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Tuesday, January 11, 2011

Best Books (That I Read) in 2010

Faithful subjects,

As you may have noticed, we've entered not only a new year, but a NEW DECADE. What better time for me to tell you everything I did, day by day, including naps, comas, and periods of artificially-induced unconsciousness, since January 1, 2000?!?!

Unfortunately, to do that, I'd have to refer back to my old diaries and you'd get things like "I THINK TREY LIKES ME HE SAID 'HI TORI' IN THE HALLWAY AND WHEN I SAID 'WHAT?' HE SAID 'I DIDN'T SAY ANYTHING!'" (That really happened. Trey, why didn't you just admit it? Girls, listen to me: Trey actually looked like a Precious Moments doll. Those tear-drop eyes! So adorable.)

So instead, let's take a retroactive look at the books I read last year, in the hopes that one day when you're browsing the cozy stacks of ye aulde public library Amazon.com (aka THE DEVIL), asking yourself the age old question that wracks the minds of hipsters everywhere--"Which book will maximize my cool factor on the El and cause hot yet intellectual young people to start up a scintillating and sexually-charged conversation with me?"--you can consult this list. Except--SIKE! These books are not hip. They are just awesome. These books will help you transcend the El ride. When that nubile young homeless person tries to approach you, they'll get nothing but a busy signal...OF GENIUS.

Sadly, I spent most of 2010 reading blood-curdlingly awful submissions, books for the 3-9 year old sector, and volumes upon volumes of The Best American Short Stories (I don't know how I feel about that--part of me regrets it as wasted time and part of me thinks all those varied short stories may have sunk into my blood in a good way). But from the books I did read, here are my favorites.

The Graveyard Book by Neil Gaiman
Probably one of the best "children's" books ever written--I say "children's" because, like Lord of the Rings or The Chronicles of Narnia, these are books that speak volumes to the adult soul and I think are a vital vital part of preserving some facet of our humanity--definitely on par with mah childhood boo Lloyd Alexander, probably on par with my childhood bff Madeline L'Engle. This is like...the most fascinating book I read this year. (I also talked about it here.)

Savage Beauty by Nancy Milford
I don't know anything about biographers, but Nancy Milford is my favorite. Savage Beauty is the bio of the ultra-glamorous Edna St. Vincent Millay, and like any good biography there's plenty of scandal and morphine abuse to please even the most discriminating of palates. I had a gorgeous hardcover version of this book that I left on a JetBlue airplane on my way back from Vermont. Now I own a paperback version. It's like breaking up with the love of your life and having to settle for a cheap lookalike.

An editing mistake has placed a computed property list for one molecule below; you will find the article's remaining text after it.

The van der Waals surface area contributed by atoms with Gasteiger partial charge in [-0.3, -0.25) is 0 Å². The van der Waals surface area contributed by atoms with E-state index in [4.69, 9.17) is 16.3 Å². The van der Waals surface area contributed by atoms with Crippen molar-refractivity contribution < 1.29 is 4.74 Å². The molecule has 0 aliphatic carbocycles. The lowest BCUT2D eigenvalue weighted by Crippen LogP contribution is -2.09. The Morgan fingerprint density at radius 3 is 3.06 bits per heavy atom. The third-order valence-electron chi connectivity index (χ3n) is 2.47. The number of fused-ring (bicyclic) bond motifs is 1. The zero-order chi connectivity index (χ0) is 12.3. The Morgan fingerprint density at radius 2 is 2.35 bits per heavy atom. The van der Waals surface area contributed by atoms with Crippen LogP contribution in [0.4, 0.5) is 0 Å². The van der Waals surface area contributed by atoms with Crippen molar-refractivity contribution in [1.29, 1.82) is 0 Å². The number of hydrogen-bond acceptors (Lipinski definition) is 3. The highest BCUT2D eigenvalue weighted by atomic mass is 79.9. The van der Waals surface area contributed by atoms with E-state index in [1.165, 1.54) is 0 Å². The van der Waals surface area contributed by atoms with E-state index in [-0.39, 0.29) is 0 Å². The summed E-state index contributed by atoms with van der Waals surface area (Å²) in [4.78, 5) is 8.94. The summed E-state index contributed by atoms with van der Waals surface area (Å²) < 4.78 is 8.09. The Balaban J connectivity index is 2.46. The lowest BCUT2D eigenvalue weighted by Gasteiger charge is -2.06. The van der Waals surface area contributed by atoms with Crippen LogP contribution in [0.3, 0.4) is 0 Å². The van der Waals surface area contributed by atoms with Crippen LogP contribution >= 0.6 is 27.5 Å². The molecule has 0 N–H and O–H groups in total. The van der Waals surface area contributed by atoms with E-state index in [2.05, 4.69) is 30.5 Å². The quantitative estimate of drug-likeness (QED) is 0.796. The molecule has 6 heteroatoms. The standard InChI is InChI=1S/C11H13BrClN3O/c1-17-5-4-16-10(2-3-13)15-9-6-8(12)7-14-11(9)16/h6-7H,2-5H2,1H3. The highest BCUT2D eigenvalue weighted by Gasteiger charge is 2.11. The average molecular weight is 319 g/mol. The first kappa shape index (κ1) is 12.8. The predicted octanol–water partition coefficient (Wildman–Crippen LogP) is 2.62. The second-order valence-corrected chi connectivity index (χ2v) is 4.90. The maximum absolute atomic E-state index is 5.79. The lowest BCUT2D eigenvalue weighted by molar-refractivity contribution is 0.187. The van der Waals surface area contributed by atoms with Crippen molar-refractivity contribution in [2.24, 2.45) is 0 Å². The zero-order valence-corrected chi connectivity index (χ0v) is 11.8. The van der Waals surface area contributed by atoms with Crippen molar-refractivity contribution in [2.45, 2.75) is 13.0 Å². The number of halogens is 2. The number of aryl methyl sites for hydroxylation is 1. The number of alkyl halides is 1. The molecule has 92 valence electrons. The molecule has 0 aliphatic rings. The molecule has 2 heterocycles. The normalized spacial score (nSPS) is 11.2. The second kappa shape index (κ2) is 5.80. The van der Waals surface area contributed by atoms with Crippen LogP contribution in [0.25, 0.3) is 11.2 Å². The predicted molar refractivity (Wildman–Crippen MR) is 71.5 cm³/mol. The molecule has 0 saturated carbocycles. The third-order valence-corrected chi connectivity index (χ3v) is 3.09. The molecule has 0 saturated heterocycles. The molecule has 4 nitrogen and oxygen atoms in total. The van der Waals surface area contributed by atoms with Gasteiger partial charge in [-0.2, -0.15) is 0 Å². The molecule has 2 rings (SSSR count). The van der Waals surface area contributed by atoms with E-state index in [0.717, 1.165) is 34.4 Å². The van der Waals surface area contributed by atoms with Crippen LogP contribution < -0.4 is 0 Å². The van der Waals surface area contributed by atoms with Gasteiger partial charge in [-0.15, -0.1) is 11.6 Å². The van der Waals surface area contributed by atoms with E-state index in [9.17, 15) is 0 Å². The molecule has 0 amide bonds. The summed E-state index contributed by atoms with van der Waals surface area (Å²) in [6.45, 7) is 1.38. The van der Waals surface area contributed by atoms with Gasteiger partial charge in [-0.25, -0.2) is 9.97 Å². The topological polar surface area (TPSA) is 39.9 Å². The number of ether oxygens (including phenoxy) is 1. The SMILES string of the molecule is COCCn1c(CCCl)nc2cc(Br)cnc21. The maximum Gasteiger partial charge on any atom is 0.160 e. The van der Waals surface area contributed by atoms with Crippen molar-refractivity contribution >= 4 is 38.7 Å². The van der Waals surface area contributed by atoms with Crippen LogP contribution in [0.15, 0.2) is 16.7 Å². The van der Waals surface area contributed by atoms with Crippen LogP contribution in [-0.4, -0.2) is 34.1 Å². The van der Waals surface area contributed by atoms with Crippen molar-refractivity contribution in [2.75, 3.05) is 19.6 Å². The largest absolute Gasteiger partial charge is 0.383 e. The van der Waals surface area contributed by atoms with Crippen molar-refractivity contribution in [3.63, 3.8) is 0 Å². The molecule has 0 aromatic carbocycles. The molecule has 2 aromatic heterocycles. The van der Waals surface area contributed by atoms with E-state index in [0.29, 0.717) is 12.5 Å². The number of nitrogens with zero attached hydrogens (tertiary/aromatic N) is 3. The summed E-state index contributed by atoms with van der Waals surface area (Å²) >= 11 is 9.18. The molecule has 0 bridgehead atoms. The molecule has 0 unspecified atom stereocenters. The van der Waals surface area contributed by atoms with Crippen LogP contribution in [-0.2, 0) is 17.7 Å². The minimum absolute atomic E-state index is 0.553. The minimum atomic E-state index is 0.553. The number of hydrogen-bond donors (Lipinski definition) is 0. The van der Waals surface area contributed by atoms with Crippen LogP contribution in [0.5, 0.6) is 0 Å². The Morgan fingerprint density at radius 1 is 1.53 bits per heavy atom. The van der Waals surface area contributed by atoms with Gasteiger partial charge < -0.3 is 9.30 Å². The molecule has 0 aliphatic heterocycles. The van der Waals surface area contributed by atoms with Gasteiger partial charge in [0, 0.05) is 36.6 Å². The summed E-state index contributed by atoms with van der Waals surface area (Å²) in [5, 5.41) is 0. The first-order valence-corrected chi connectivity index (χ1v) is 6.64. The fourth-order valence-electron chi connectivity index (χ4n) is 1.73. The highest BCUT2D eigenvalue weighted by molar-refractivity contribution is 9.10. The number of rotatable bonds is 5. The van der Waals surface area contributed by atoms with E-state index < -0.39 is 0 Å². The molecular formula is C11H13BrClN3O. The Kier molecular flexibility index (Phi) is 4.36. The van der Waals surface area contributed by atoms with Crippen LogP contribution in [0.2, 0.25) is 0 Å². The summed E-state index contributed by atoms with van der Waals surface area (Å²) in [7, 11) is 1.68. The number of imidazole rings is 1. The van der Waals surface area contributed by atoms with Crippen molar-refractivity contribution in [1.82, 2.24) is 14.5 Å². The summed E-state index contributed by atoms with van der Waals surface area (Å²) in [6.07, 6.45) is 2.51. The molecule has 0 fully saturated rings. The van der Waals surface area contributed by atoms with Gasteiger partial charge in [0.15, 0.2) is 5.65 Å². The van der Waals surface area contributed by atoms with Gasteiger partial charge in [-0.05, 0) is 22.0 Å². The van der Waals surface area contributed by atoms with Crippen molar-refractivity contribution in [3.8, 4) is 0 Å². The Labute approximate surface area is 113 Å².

Zelda by Nancy Milford
Um, I think I liked this one even more than Savage Beauty. This book single-handedly catapulted me into one of the greatest obsessions of my twenties: the Fitzgeralds! Also, there was at least one moment in this book where my blood literally ran cold. Lots of alcohol and lots of flirtation and the romance of the Fitzgeralds is kind of the Ultimate Handbook of Dos and Don'ts in Love Letters. This book will make you yearn for happier, simpler times: when people sent telegrams in all caps announcing that their novel had been sold; when the French Riviera featured prominently in any self-respecting American's winter plans; when Prohibition, the great enabler, caused the gin to flow like water; and when people apparently had scintillating, genius conversations approximately 5x a day.

The Beautiful and the Damned by F. Scott Fitzgerald
It's no Gatsby, but this is a pretty lovely, insightful novel. It was just...so much fun to read. I know I keep saying this, but he's such a voice of an era, and it's captivating.

The Book of Questions and The Yellow Heart by Pablo Neruda
  Nobody does love poetry like Neruda--I really don't think it would be a stretch to compare him to the Song of Solomon--but these two books show that he has a sense of humor, which is kind of like salt--it makes everything else read so much better. Plus, the Book of Questions! The Book of Questions! Ahhhhh GENIUS!

Petit, the Monster by Isol
  This is one of the most accurate depictions of human nature I've encountered. And it's written for approximately toddlers. You can read my (in-depth) review here.

Uhhh...that's it! Books that were good but did not make it: The Falls by Joyce Carol Oates (too unfailingly depressing), Never Let Me Go by Kazuo Ishiguro (too...didn't try hard enough not to be made into a movie), Life Before Man by Margaret Atwood (too unflaggingly pessimistic about love), Room by Emma Donoghue (hated the last line too much dot gov), The General in His Labyrinth by Marquez (felt kinda sloppy, maybe?).

In 2011, I've read two books so far, both for the second time: The Great Gatsby and The Brief Wondrous Life of Oscar Wao. I MEAN. I wish there was some way I could keep reading books of such caliber that are still such easy reads for the rest of the year. Which is why I have this one lined up.

3 comments:

  1. strangely enough, we're still in the new decade...

    ReplyDelete
  2. I have found your blog, and it has pleased me. Thank you, kind stranger!

    ReplyDelete

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